Double digging…

This battered little fork hangs on the wall of my toolshed in perpetuity, its tines now so worn as to render it almost useless. I would never part with it: as with so many of my unlikely family treasures, there is story or two attached.

This is the garden fork with which my mother prised a new vegetable plot out of a raw field of twitch (couch-grass) at Drumcudden, the house she built in Cullicudden on the north side of the Black Isle, which was to became my childhood home. She levered so many boulders out of the thin soil that a small cairn rose in one corner of the garden to mystify future archaologists. Every time the fork struck another sullen lump of glacial quartz or granite (rounded and pounded by the river of ice which flowed from Ben Wyvis to Rosemarkie 13,000 years ago) it wore away the steel tines, just a fraction more. Mum said the sound of it, the feel of it, made her heart quail and her spine jangle – but she was, in this, as she was in all things, indomitable. Her garden kept us fed with delicious fruit and vegetables (and sprouts) all year round.

In retirement Mum moved to Fortrose and the fork went too. Her garden was smaller and less challenging so she took on the restoration of a dowdy area of rough ground on a new roundabout at Chanonry Point. With the help of a team of local people over several years, she planted wild bushes and flowers and grasses, creating a haven for wildlife; she found her fork could easily vanish into the undergrowth, so she added a circle of red insulation tape to the handle to make it more visible.

Then one day the fork toppled over and its handle split. She bound that up with black insulation tape – insulation tape always her go-to mend material. Why not just replace the handle? She was frugal, of course, but it goes deeper. For the same reason that I cannot take the fork to the Smiddy to be re-tined, she could not reheft it either. This wasn’t ever just her fork; so it is doubly not just mine.

As readers of Major Tom’s War will know, Tom, my mum’s father, returned to England from Germany some months after the end of the Great War. His wife Evie had already secured them modest rented accommodation on a farm in Burmington near Shipston-on-Stour (where both my aunt Libba and my mother Numpy were born in 1920 and 1922). It was at Burmington Cottage that Tom was finally, after an absurdly long wait, re-promoted to Major.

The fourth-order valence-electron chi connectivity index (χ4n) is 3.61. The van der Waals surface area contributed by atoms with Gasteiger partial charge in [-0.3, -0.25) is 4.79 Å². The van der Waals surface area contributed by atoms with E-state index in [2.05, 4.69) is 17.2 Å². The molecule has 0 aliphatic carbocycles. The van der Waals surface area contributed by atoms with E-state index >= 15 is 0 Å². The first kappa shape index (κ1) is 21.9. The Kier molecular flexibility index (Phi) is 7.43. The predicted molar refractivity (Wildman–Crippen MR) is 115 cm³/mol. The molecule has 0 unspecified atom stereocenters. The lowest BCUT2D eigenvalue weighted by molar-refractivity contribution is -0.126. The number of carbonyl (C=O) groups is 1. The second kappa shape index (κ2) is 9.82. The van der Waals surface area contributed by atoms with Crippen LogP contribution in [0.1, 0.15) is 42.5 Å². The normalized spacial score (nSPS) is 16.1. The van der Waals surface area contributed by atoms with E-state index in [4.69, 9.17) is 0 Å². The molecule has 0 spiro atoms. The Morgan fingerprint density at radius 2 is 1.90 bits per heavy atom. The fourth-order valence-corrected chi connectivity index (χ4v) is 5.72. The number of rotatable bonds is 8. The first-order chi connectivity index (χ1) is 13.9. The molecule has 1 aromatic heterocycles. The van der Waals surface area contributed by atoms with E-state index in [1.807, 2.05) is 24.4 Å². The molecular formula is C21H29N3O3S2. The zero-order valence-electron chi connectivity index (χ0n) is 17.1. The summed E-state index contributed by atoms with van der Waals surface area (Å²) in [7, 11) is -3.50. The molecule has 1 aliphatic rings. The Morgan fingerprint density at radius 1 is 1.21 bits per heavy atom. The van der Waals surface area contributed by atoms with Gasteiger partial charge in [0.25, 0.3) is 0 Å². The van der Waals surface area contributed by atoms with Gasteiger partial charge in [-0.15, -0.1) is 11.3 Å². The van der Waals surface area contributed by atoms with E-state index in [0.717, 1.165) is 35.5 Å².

Five years of warfare had taken their toll on Tom; he was not yet fit enough (mentally or physically) to continue working as a solicitor. Instead he became a farmhand, operating a mechanical steam plough. Perhaps that is when he acquired this small fork – not too heavy, a tool he could handle without his damaged lungs struggling for breath. He has routed his initials, T.H.W., deep into the handle, perhaps to avoid confusion with those of others working on the land.

Eventually Tom recovered enough to take up a country solicitor’s practice in Manningtree, Essex. He and Evie bought a burned-out shell of a mediaeval house called Abbot’s Manor in Lawford. Restoring it must have been cathartic after the devastation Tom had witnessed in villages and towns in France. Together Evie and Tom made a garden, planting an espaliered Doyenne du Comice pear against one wall. The fruits were plump and green-golden, speckled with russet. Against another wall nodded the fat and floppy egg-yolk heads of an old rose named Climbing Lady Hillingdon. Doubtless Tom’s fork wore down its tines a little more in planting those.

Thirty years later, my mother left my father, in the bitter winter of 1968. She drove north through blizzards in an old blue Austin A40 which leaked oil the whole way to be reunited with her sister at her home at Drynie Mains on the Black Isle. Bobby, our feckless Dalmation and myself slithered on the beltless back seat, squeezed between an assortment of Mum’s most precious possessions: the family portraits and photograph albums (though she left one propping open the door of the marital home she fled), a silver teapot, some porcelain and this garden fork.

My turn now to have planted a Doyenne du Comice pear, a Climbing Lady Hillingdon rose and to add another, an old black-red French rose named Guinée, a gift from my own beloved sister. I think of it as Harnam Singh’s rose, the rose which represents all the Indian troops alongside whom Tom served: valiant and dutiful warriors, but also sons of farmers, who loved the countryside and who admired roses. It is a Guinée rose which graces the cover of Major Tom’s War, shedding its blood-coloured petals over the steel-grey cover.

These days I seldom use the fork, but once in a while I will take it down from its peg on a sunny day just to press it into the soil as far as it can go. It pleases me to think of its short tines being reduced still further by my own land.

My genes, precious gifts from Tom and Evie and my Mum, have taught me always to dig as deep as I can.

Happy gardening – and if you have a garden tool you also love irrationally, do share it…

Author: veewalkerwrites

Hello new readers. If you enjoy my blog why not try my prizewinning novel of WWI, Major Tom's War? It's available as a revised and expanded second edition in paperback and on Kindle. You can order it via my lovely publisher Kashi House at www.kashihouse.com or from any good bookseller.

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